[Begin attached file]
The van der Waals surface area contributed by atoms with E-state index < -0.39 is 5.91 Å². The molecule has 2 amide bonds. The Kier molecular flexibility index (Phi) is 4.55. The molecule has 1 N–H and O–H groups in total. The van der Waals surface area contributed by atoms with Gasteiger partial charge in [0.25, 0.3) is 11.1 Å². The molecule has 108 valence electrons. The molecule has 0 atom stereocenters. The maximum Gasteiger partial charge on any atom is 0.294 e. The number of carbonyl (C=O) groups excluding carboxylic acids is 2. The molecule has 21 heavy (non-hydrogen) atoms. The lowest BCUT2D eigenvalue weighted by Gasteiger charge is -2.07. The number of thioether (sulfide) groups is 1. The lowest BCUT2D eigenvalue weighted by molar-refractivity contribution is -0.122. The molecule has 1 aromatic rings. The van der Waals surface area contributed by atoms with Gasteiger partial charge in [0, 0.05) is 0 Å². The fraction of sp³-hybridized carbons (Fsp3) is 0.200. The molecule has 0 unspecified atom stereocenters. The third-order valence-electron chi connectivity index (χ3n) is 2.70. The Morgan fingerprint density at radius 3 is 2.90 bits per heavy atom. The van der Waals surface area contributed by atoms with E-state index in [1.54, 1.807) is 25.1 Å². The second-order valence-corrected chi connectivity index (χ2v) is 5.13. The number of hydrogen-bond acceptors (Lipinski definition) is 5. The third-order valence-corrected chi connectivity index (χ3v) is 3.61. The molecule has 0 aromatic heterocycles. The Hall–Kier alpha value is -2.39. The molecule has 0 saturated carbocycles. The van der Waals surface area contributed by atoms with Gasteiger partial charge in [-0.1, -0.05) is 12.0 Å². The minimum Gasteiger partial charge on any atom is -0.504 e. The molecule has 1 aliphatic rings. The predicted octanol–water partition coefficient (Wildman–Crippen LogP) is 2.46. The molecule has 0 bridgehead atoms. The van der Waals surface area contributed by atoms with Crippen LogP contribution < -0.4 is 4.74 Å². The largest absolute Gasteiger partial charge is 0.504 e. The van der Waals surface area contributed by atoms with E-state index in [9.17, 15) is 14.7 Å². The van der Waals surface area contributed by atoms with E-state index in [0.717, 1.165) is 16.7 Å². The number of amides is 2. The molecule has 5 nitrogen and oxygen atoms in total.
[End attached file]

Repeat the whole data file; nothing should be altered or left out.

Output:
The van der Waals surface area contributed by atoms with E-state index < -0.39 is 5.91 Å². The molecule has 2 amide bonds. The Kier molecular flexibility index (Phi) is 4.55. The molecule has 1 N–H and O–H groups in total. The van der Waals surface area contributed by atoms with Gasteiger partial charge in [0.25, 0.3) is 11.1 Å². The molecule has 108 valence electrons. The molecule has 0 atom stereocenters. The maximum Gasteiger partial charge on any atom is 0.294 e. The number of carbonyl (C=O) groups excluding carboxylic acids is 2. The molecule has 21 heavy (non-hydrogen) atoms. The lowest BCUT2D eigenvalue weighted by Gasteiger charge is -2.07. The number of thioether (sulfide) groups is 1. The lowest BCUT2D eigenvalue weighted by molar-refractivity contribution is -0.122. The molecule has 1 aromatic rings. The van der Waals surface area contributed by atoms with Gasteiger partial charge in [0, 0.05) is 0 Å². The fraction of sp³-hybridized carbons (Fsp3) is 0.200. The molecule has 0 unspecified atom stereocenters. The third-order valence-electron chi connectivity index (χ3n) is 2.70. The Morgan fingerprint density at radius 3 is 2.90 bits per heavy atom. The van der Waals surface area contributed by atoms with E-state index in [1.54, 1.807) is 25.1 Å². The second-order valence-corrected chi connectivity index (χ2v) is 5.13. The number of hydrogen-bond acceptors (Lipinski definition) is 5. The third-order valence-corrected chi connectivity index (χ3v) is 3.61. The molecule has 0 aromatic heterocycles. The Hall–Kier alpha value is -2.39. The molecule has 0 saturated carbocycles. The van der Waals surface area contributed by atoms with Gasteiger partial charge in [-0.1, -0.05) is 12.0 Å². The minimum Gasteiger partial charge on any atom is -0.504 e. The molecule has 1 aliphatic rings. The predicted octanol–water partition coefficient (Wildman–Crippen LogP) is 2.46. The molecule has 0 bridgehead atoms. The van der Waals surface area contributed by atoms with Crippen LogP contribution < -0.4 is 4.74 Å². The largest absolute Gasteiger partial charge is 0.504 e. The van der Waals surface area contributed by atoms with E-state index in [9.17, 15) is 14.7 Å². The van der Waals surface area contributed by atoms with E-state index in [0.717, 1.165) is 16.7 Å². The number of amides is 2. The molecule has 5 nitrogen and oxygen atoms in total.